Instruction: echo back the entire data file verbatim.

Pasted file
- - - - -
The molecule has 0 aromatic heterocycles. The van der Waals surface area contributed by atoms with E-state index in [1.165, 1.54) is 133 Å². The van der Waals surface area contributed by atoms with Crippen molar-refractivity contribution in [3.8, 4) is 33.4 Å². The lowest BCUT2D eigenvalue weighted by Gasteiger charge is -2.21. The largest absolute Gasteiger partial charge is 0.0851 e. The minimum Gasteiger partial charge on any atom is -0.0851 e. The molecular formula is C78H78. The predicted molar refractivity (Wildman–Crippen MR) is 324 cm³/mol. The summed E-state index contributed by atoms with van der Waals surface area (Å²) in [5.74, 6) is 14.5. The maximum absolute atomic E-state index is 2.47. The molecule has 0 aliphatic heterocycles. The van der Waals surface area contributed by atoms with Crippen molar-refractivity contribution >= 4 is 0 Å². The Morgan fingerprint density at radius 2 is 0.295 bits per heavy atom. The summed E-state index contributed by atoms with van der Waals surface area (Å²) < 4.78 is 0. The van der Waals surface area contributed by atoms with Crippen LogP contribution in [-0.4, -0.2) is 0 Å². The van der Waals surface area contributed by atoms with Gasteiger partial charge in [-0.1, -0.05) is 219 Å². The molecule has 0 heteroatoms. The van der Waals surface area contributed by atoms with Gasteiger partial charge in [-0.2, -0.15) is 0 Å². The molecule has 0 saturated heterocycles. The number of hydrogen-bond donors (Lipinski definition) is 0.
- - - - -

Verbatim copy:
The molecule has 0 aromatic heterocycles. The van der Waals surface area contributed by atoms with E-state index in [1.165, 1.54) is 133 Å². The van der Waals surface area contributed by atoms with Crippen molar-refractivity contribution in [3.8, 4) is 33.4 Å². The lowest BCUT2D eigenvalue weighted by Gasteiger charge is -2.21. The largest absolute Gasteiger partial charge is 0.0851 e. The minimum Gasteiger partial charge on any atom is -0.0851 e. The molecular formula is C78H78. The predicted molar refractivity (Wildman–Crippen MR) is 324 cm³/mol. The summed E-state index contributed by atoms with van der Waals surface area (Å²) in [5.74, 6) is 14.5. The maximum absolute atomic E-state index is 2.47. The molecule has 0 aliphatic heterocycles. The van der Waals surface area contributed by atoms with Crippen molar-refractivity contribution >= 4 is 0 Å². The Morgan fingerprint density at radius 2 is 0.295 bits per heavy atom. The summed E-state index contributed by atoms with van der Waals surface area (Å²) < 4.78 is 0. The van der Waals surface area contributed by atoms with Crippen LogP contribution in [-0.4, -0.2) is 0 Å². The van der Waals surface area contributed by atoms with Gasteiger partial charge in [-0.1, -0.05) is 219 Å². The molecule has 0 heteroatoms. The van der Waals surface area contributed by atoms with Gasteiger partial charge in [-0.2, -0.15) is 0 Å². The molecule has 0 saturated heterocycles. The number of hydrogen-bond donors (Lipinski definition) is 0.